will start to move. When it reaches the top of its arc, the pendulum will, for an instant, be
tion will occur only as a re-
at rest again. This point is not an equilibrium position, for the force of gravity will pull the
sult of “outside events” that
pendulum downward. Thereafter, gravity and friction will govern its motion from side to
disturb the status quo.
side. Eventually, the pendulum will return to its original position. The fact that the pen-
dulum tends to return to its original position is described by saying that this position is
a stable equilibrium. That position is also the only equilibrium position of the pendulum.
At any other point, inherent forces will cause the pendulum to move.
The concept of equilibrium in economics is similar and can be illustrated by our
supply-and-demand example. Why is no price other than $7.20 an equilibrium price in
Table 3 or Figure 7? What forces will change any other price?
Consider first a low price such as $7.00, at which quantity demanded (70 million
pounds) exceeds quantity supplied (40 million pounds). If the price were this low, many
frustrated customers would be unable to purchase the quantities they desired. In their
scramble for the available supply of beef, some would offer to pay more. As customers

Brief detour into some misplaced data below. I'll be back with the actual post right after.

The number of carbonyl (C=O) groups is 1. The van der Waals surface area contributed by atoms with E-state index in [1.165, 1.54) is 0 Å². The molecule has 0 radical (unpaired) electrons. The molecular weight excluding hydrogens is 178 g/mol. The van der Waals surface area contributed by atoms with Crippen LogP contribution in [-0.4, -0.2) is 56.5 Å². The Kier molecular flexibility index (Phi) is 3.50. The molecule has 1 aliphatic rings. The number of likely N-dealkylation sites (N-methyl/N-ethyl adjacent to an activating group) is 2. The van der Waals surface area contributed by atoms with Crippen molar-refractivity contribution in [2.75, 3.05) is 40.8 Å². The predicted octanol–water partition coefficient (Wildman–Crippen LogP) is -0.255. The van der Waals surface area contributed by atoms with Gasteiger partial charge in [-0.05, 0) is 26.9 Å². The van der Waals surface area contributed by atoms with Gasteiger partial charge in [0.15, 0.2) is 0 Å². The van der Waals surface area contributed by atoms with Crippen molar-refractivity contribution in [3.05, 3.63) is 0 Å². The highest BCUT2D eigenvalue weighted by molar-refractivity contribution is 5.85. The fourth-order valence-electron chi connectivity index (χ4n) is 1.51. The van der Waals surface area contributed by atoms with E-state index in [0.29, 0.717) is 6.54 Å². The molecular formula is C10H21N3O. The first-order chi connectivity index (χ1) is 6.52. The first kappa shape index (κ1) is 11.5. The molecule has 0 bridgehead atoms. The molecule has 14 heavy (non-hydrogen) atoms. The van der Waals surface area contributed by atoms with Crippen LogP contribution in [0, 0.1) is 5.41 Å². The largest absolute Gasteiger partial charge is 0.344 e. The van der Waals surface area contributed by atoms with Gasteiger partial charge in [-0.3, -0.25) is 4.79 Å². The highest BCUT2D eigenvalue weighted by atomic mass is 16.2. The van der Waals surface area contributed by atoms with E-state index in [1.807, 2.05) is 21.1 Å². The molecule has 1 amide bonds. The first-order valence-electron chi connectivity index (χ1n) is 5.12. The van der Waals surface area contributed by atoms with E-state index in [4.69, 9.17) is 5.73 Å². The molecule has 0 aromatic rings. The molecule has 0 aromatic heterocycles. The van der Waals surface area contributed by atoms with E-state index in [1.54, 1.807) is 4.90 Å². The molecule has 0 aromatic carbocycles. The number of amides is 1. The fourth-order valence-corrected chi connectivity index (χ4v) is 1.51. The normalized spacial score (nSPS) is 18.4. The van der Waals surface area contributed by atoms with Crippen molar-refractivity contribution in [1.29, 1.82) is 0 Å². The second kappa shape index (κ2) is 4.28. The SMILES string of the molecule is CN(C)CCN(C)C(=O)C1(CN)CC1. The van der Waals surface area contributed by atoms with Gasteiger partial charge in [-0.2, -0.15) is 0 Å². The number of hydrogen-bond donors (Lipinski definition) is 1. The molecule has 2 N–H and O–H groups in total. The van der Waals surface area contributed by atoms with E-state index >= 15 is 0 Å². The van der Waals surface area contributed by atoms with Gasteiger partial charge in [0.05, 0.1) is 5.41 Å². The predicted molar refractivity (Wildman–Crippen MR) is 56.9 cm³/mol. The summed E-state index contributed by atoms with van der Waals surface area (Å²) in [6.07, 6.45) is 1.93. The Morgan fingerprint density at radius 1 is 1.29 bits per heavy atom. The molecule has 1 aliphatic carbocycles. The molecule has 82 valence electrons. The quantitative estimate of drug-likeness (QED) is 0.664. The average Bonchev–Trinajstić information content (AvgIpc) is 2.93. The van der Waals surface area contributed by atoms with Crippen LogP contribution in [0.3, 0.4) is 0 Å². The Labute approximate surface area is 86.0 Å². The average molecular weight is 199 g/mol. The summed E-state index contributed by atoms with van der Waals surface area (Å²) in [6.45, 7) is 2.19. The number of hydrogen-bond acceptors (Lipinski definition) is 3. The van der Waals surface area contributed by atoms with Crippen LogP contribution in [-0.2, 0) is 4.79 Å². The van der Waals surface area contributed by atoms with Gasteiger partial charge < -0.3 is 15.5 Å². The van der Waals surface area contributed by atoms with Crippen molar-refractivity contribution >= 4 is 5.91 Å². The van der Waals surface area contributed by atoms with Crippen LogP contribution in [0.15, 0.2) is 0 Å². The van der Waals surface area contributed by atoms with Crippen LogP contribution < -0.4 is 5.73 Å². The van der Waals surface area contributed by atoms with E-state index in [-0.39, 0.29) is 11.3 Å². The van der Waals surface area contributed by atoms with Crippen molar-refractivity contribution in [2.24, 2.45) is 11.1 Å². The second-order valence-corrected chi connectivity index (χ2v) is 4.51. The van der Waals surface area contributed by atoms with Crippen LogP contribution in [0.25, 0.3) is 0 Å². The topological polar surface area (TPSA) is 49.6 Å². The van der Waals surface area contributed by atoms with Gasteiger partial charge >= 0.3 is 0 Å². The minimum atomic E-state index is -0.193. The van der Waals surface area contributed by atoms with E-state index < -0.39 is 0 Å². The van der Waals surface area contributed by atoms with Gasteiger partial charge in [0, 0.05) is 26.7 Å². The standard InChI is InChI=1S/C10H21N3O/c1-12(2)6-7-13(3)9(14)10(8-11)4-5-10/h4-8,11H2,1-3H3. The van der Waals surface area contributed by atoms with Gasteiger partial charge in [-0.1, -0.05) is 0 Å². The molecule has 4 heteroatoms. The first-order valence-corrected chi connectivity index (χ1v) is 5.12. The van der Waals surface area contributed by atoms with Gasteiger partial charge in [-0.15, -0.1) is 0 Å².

sought to outbid one another, the market price would be forced up. Thus, a price below
the equilibrium price cannot persist in a free market because a shortage sets in motion
powerful economic forces that push the price upward.
Similar forces operate in the opposite direction if the market price exceeds the equilib-
rium price. If, for example, the price should somehow reach $7.50, Table 3 tells us that
quantity supplied (90 million pounds) would far exceed the quantity demanded (45 million
pounds). Producers would be unable to sell their desired quantities of beef at the prevail-
ing price, and some would undercut their competitors by reducing price. Such competi-
tive price cutting would continue as long as the surplus remained”that is, as long as
quantity supplied exceeded quantity demanded. Thus, a price above the equilibrium
price cannot persist indefinitely.